Design Thinking Agile Sprints

At Revelry, our weekly sprint commitments are flexible enough to weave design thinking exercises into agile software delivery.

Our product teams and stakeholders identify opportunities for improvement, while still performing necessary builds.

Here’s how we do it.

Design Thinking in Lean Agile Sprints

To uncover and validate solutions before investing time and risk when building, we conduct UX and Design Thinking exercises throughout our weekly Lean-Agile Sprints.

This process creates the ability to challenge assumptions within an existing product creation process.

Step-by-Step: Revelry's Design Thinking Process

Fueling Transformation

Design thinking is an active, empathetic, and relentless focus on optimizing the user and customer experience that solves complex problems and guides business decisions.


Every task is a story:

  • How is this piece of the problem solved?
  • Who uses it?
  • What is the result? 

Our producer drafts stories that describe the desired outcome, so that our engineers can create solutions that meet the need.

Then, the product stakeholder – our innovation partner – reviews and approves each drafted story, after agreeing that it correctly describes the desired outcome.

Testing and Shipping

During each sprint week, we either perform UX research or we debrief the UX research that has been done in a prior week.

We implement a purity to our UX research process. We perform careful observations to document interaction and challenges. 

During a debrief after UX research, we focus our efforts on prioritizing problems, challenges, and opportunities. 

And at the same time, our implementation team deploys the processes and connections that this product build requires.


Prioritization happens throughout the Lean Agile Sprint process and the Design Thinking exercises.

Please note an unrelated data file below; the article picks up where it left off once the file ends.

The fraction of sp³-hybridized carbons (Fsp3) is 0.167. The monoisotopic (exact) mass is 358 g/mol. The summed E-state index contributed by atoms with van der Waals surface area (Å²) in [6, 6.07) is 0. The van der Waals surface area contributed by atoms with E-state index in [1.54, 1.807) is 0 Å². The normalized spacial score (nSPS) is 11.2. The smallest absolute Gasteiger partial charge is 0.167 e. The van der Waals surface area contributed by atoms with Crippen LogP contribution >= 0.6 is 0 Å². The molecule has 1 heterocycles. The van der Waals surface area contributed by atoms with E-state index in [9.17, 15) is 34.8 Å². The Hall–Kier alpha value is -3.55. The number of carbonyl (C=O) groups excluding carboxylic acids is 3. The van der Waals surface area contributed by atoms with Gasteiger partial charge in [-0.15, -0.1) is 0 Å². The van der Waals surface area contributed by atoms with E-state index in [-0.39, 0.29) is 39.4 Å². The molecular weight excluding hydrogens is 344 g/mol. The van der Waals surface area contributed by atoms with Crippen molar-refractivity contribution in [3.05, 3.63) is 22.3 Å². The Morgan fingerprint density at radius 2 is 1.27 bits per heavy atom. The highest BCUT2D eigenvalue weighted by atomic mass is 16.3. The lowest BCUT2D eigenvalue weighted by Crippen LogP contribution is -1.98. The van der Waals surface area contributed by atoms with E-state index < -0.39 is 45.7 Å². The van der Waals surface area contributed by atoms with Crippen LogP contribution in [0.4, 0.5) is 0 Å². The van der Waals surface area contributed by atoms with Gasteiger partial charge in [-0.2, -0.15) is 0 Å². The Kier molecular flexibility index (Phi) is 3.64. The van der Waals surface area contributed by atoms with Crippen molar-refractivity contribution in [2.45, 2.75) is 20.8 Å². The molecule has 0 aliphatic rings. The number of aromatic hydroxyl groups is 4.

To rank stories that are part of the product build, we work together with the stakeholders to rank value and usage. Using our own internal digital toolset, we can force decisions and identify actions quickly.

To surface the most important problems to address in our Design Thinking process, we involve the whole project team, using heat maps and voting.


Stories can represent complex problems that need solving. Our engineers and the product team review approved stories before work begins.

We utilize an automated bot that helps team members score the stories based on complexity. These scores inform our sprint commitment each week. 

This way, everyone knows what’s being built. And everyone knows when a feature is being delivered.


Learning is iterative. Observations of product performance is a crucial and constant part of the process.

Together with the stakeholder, we identify areas of needed improvements with existing software.

We debrief our observational notes and surface several open-ended questions to explore solutions.


Armed with our UX debrief, we create a series of questions to address challenges. We call these “How Might We” statements.

We surface the most viable “How Might We” statements and sketch out best solutions.

To validate solutions, we test real users by giving them specific tasks to complete within a prototyped UI.

Learning Every Sprint

Design Thinking exercises help us uncover and validate solutions before investing time and risk when building.

User testing results become next actions for the usable software we’ll deliver in future sprints.